Diary

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The Independent Online
FROM HOLLYWOOD TO OBSCURITY

Now disbanded, their money spent and at least one of them thought to be living in a squat, the world of the hugely successful rock group of the Eighties Frankie Goes to Hollywood (number one hits: 'Relax', 'Two Tribes', and 'The Power of Love') is in sad disarray.

Following yesterday's revelations that its lead singer, Holly Johnson, has contracted the Aids virus - the most high profile pop casualty of Aids since Freddie Mercury - we learn that Johnson's four former colleagues are being taken to court by the band's former manager Tony Pope.

Pope, who is claiming large sums in unpaid management commissions, tells us that there was no love lost between himself and the band - and, surprisingly, a lot of animosity between Johnson and the others. When the band went on tour, he says, Johnson would arrive in separate transport at the last moment, do the show and depart without exchanging a word.

As consolation, at least Johnson still has his art collection - he has a large collection of Duncan Guest paintings, some of them worth up to pounds 32,000.

SO THE man who invented Scrabble couldn't spell. Yesterday's obituaries suggest Alfred Butts never got the recognition (or the money) he deserved, unlike our own Brian Highley, who single-handedly devises the questions and answers for Trivial Pursuit.

Wearied by the adulation, he doesn't advertise the fact, fobbing off drinks party interrogators by telling them he works in the toy industry. Which is how one fellow passenger introduced himself on an aeroplane the other day. 'Oh really,' said Highley, mildly interested, 'what part of the industry?' Pausing for effect, the man proudly replied: 'I make up the questions and answers for Trivial Pursuit.'

FACE IN THE 'MIRROR'

With the brooding presence of Paul Foot now removed from its corridors, another conspiracy theorist with a permanent grudge against the Establishment is being lined up to take his place at the Mirror.

Although several other investigative types have been interviewed, Peter Hounam, ex-Evening Standard and Sunday Times, is a strong tip for the job when Foot's replacement is named next week.

If he gets the job, Hounam will have to banish the murderous thoughts he has harboured against the Mirror Group since the infamous Mordechai Vanunu affair. Two weeks before the Sunday Times Insight team published its expose of the Israeli nuclear weapon programme based on Vanunu's evidence - Hounam had travelled the world to stand up the story - a journalist from the Sunday Mirror got wind of it but condemned the story as a hoax after running it past a contact of Captain Bob's.

The rest is rather inglorious history. An Insight reporter allowed Vanunu to escape from the paper's 'safe' hotel, and the unfortunate Vanunu is now behind bars in an Israeli jail. It's just as well Maxwell won't be around to greet the large and mighty Hounam if he gets the job - some say it was Maxwell who compounded the Sunday Times's embarrassment and anger by tipping off Mossad agents, who captured Vanunu as he fled from the hotel.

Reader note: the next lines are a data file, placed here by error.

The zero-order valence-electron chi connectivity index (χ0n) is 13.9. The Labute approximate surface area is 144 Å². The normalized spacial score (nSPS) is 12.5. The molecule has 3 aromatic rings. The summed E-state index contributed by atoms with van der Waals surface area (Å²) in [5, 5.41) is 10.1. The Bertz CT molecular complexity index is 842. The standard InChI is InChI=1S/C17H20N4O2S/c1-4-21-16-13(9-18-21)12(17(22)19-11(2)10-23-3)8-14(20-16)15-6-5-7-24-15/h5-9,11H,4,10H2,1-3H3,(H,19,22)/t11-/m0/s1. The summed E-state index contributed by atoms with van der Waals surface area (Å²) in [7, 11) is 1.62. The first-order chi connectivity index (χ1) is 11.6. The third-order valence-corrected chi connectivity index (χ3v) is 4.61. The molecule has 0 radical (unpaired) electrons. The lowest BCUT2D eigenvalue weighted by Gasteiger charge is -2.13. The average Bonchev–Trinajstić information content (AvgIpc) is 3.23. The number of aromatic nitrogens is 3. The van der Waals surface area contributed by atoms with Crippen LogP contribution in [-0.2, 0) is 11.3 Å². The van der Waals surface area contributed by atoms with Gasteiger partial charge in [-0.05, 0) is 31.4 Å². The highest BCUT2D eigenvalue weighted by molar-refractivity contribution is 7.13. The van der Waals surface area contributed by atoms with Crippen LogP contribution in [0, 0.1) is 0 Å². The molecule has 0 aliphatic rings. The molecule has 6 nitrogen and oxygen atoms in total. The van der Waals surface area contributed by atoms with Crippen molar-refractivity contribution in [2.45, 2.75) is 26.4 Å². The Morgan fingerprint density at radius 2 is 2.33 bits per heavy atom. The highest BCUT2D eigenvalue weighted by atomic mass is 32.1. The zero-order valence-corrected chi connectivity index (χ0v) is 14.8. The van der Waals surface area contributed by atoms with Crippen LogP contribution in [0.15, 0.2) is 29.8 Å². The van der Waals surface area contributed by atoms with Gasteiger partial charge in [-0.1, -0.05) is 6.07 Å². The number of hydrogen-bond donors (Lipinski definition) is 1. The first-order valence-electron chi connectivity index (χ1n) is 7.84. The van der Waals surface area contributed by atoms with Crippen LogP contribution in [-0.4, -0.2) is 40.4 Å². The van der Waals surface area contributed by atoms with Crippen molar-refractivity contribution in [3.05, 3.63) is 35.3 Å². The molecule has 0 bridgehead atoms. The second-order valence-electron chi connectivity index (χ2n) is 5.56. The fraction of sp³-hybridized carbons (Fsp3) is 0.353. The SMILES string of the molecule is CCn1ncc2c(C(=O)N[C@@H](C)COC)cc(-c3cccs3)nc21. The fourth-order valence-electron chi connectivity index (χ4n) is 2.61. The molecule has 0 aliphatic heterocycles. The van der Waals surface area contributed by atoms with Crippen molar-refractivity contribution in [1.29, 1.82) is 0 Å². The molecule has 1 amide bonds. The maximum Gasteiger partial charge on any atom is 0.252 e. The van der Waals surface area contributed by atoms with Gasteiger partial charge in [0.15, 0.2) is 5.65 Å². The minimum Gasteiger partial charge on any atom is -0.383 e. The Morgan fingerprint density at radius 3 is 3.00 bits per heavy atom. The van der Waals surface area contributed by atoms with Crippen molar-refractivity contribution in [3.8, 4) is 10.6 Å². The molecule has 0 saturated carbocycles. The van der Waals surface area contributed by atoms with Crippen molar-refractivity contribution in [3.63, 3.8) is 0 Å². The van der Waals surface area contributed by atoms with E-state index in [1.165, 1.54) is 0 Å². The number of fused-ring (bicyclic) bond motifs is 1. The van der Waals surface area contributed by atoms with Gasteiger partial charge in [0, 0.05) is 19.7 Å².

HAVING completed a six-day, 323-mile charity walk that left him footsore, Peter Dunk, 61, called in for treatment at the Conquest hospital in Hastings but was turned away. Go and see your GP, he was told. Who had he raised the money for? The Conquest hospital.

POWDERING PATTEN

In the end John Patten escaped from the teachers in Cardiff unscathed - thanks, we can reveal, to some excellent forward planning by the Department for Education, and one moment of prescience by Patten's chief information man, Martin Patterson. Twenty-four hours before the Education Secretary arrived in Cardiff to face his critics on the national curriculum, Patterson was despatched to Wales to prepare the way - the minister's suit shouldn't clash with the backdrop on the platform, get the cameras on his good side and so on. But with only minutes to go before Patten was due on the platform, Patterson remembered a vital detail: rushing from the minister's room, he asked officials breathlessly for the nearest Boots. A bit of shopping for the Secretary of State, you understand. Anything in particular? A powder puff.

A DAY LIKE THIS

9 April 1905 Marcel Proust writes to a convalescent friend: 'You can imagine what a joy it is for me to receive a few lines from you, I seem to feel the impact of your recovered strength, a sort of delicious freshness and hope. Only I don't want even the tiniest quantity of this precious strength to be wasted on me. The thought that afterwards you might put down your pen with weariness, and especially that beforehand you must take it up with an effort of will, and even before that the decision to write to me puts a little black spot on your horizon, an horizon that must remain pure, almost colourless, monotonous and gentle - all that distresses and torments me. So don't write to me again; from time to time I shall seem to catch an affectionate and reposeful silence

wafted to me from Switzerland, and that will make me happier than anything.'

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